The Films of Theo Angelopoulos: A Cinema of Contemplation is a fascinating glimpse into the mind of an intelligent, compassionate, and devotedly Hellenic filmmaker. At the core of Angelopoulos’ films lies an emotional honesty and profound sorrow for the increasing dissolution of the Greek village – the neglected rural area that Andrew Horton calls the “other Greece”. For Angelopoulos, to portray Greece beyond the modern, cosmopolitan city of Athens is to represent the true soul of the Greek people: to capture, with an underlying sense of desperate urgency and reverent nostalgia, the rapidly vanishing customs, Orthodox religion, and traditional family that define their cultural identity.
The village is a complete world in miniature. The old Greek villages had a spirit, a life, full of work and play and festivity. Of course, Greek villages began to depopulate by the turn of the century, but it was really World War II and the subsequent civil war in Greece that completely destroyed the reality and concept of the Greek village. Our whole way of life was changed by these two catastrophes.
Of course villages would have changed anyway. But not so drastically. The changes would have been made in a much more gradual and gentle way. You have to understand that part of the result of these wars was that in the 1950s over 500,000 village men went to Germany in particular, but also America and Australia, etc., to become guest workers. That meant a big shift in village life. Suddenly the men were gone and the women remained. With all these changes, the spirit of the villages began to die.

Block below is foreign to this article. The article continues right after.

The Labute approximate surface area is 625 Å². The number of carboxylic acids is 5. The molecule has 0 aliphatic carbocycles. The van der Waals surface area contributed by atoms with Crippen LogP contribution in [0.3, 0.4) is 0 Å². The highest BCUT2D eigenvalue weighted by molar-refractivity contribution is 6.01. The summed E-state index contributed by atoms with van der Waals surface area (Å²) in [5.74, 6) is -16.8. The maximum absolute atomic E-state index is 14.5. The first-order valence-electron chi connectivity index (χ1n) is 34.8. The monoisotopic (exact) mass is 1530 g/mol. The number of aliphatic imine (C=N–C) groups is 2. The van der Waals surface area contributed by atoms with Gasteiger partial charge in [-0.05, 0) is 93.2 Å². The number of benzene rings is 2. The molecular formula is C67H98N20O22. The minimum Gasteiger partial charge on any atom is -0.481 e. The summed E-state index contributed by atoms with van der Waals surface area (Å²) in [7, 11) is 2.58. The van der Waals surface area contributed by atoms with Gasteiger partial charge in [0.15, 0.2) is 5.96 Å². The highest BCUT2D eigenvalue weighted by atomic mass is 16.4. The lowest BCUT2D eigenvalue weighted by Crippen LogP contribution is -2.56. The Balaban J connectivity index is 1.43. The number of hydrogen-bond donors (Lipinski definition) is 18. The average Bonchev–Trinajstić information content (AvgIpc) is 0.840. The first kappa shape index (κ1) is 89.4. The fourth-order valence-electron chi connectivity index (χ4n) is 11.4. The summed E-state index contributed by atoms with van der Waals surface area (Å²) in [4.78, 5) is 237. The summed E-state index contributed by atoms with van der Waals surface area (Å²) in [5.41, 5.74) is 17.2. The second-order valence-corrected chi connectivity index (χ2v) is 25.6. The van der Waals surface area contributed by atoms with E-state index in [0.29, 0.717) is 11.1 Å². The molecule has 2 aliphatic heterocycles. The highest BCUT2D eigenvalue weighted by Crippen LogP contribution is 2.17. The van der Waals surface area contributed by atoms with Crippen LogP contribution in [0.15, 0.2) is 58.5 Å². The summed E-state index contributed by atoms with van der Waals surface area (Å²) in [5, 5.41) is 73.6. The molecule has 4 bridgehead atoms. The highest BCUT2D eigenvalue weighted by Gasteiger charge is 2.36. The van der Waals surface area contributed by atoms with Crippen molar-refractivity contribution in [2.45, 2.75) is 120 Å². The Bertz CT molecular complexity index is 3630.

It is this rootlessness, migration, and transience that is reflected in Angelopoulos’s early films: Reconstruction, The Travelling Players, Voyage to Cythera, and Landscape in the Mist. Horton further proposes that Angelopoulos finds a sense of kinship and personal responsibility with the Balkan states because of their shared cultural history of Turkish occupation, and it is this empathy that compels him to capture the tragedy of the Balkan crisis, as illustrated in his latter films: The Suspended Step of the Stork, Ulysses’ Gaze, and Eternity and a Day.
It is a very difficult time for artists of all kinds and writers of course too in the Balkans today. Nobody wants to listen. Nobody. With the killing, the wars, the struggles, troubles, no one can listen, and art, true art, demands listening. So, in the midst of all of this, what am I to do? Simply, I can make films for those who do appreciate my work.
Greek literature proves to be an integral aspect of Angelopoulos’ narrative. Ulysses’ Gaze, as the title suggests, is inevitably, the story of a filmmaker’s personal odyssey to find meaning in his life and reconnect with his cultural past. In The Travelling Players, the actors remain distant and inscrutable, and it is their name association to the characters in the Aeschylus Oresteia trilogy that will provide clues to, if not predestine, their ultimate course of action in the film. Moreover, Telemachus’ search for his father, Odysseus, becomes a recurring subject in Angelopoulos’ films: the children, Voula and Alexander, searching for their unknown father beyond the German border in Landscape in the Mist; the director searching for an actor to cast as the father for an autobiographical film in Voyage to Cythera; and the lost Albanian boy in Eternity and a Day.
Andrew Horton presents a reverent, insightful, and intelligent analysis of Angelopoulos’ body of work. By citing the filmmaker’s influences from Greek literature and mythology, as well as the personal relevance of specific scenes and events in Angelopoulos’ own life experience, Horton demystifies the idea that Angelopoulos’ films are impenetrable, distant, and abstruse. Rather, what Horton reveals is a compassionate examination of a proud Greek national who seeks to capture and preserve his dying cultural heritage; a conscientious activist who understands the overreaching and devastating toll of war and divisive politics; and a sincere humanist who strives to break down artificial borders and “counterbalance the fragmentation of our world”.
Acquarello, 2001 [reprinted]